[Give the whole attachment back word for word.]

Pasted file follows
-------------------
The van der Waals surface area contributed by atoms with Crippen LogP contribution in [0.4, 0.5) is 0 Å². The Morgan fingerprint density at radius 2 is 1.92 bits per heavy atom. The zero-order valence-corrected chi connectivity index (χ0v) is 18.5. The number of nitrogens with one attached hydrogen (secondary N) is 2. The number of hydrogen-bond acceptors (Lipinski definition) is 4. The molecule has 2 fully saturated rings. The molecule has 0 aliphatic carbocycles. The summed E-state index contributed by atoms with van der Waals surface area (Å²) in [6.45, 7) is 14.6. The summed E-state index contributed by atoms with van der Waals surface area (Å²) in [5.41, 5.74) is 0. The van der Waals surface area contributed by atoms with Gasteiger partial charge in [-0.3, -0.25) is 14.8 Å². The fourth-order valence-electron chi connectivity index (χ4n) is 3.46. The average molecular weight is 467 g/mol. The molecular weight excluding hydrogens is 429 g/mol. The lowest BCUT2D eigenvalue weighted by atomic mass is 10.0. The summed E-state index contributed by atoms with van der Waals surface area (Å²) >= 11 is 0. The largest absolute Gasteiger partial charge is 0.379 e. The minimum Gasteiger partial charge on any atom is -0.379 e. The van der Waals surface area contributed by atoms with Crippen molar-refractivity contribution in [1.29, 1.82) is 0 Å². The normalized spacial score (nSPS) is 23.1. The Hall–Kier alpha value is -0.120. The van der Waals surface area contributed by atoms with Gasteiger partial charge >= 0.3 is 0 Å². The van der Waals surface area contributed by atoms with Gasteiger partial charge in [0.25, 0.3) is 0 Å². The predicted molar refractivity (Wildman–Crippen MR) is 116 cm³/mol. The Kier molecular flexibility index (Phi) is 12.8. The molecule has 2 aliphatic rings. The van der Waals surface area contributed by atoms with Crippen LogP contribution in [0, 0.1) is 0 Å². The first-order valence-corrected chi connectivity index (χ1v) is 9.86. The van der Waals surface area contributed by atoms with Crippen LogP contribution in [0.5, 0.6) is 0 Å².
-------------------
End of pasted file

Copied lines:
The van der Waals surface area contributed by atoms with Crippen LogP contribution in [0.4, 0.5) is 0 Å². The Morgan fingerprint density at radius 2 is 1.92 bits per heavy atom. The zero-order valence-corrected chi connectivity index (χ0v) is 18.5. The number of nitrogens with one attached hydrogen (secondary N) is 2. The number of hydrogen-bond acceptors (Lipinski definition) is 4. The molecule has 2 fully saturated rings. The molecule has 0 aliphatic carbocycles. The summed E-state index contributed by atoms with van der Waals surface area (Å²) in [6.45, 7) is 14.6. The summed E-state index contributed by atoms with van der Waals surface area (Å²) in [5.41, 5.74) is 0. The van der Waals surface area contributed by atoms with Gasteiger partial charge in [-0.3, -0.25) is 14.8 Å². The fourth-order valence-electron chi connectivity index (χ4n) is 3.46. The average molecular weight is 467 g/mol. The molecular weight excluding hydrogens is 429 g/mol. The lowest BCUT2D eigenvalue weighted by atomic mass is 10.0. The summed E-state index contributed by atoms with van der Waals surface area (Å²) >= 11 is 0. The largest absolute Gasteiger partial charge is 0.379 e. The minimum Gasteiger partial charge on any atom is -0.379 e. The van der Waals surface area contributed by atoms with Crippen molar-refractivity contribution in [1.29, 1.82) is 0 Å². The normalized spacial score (nSPS) is 23.1. The Hall–Kier alpha value is -0.120. The van der Waals surface area contributed by atoms with Gasteiger partial charge >= 0.3 is 0 Å². The van der Waals surface area contributed by atoms with Gasteiger partial charge in [0.25, 0.3) is 0 Å². The predicted molar refractivity (Wildman–Crippen MR) is 116 cm³/mol. The Kier molecular flexibility index (Phi) is 12.8. The molecule has 2 aliphatic rings. The van der Waals surface area contributed by atoms with Crippen LogP contribution in [0, 0.1) is 0 Å². The first-order valence-corrected chi connectivity index (χ1v) is 9.86. The van der Waals surface area contributed by atoms with Crippen LogP contribution in [0.5, 0.6) is 0 Å².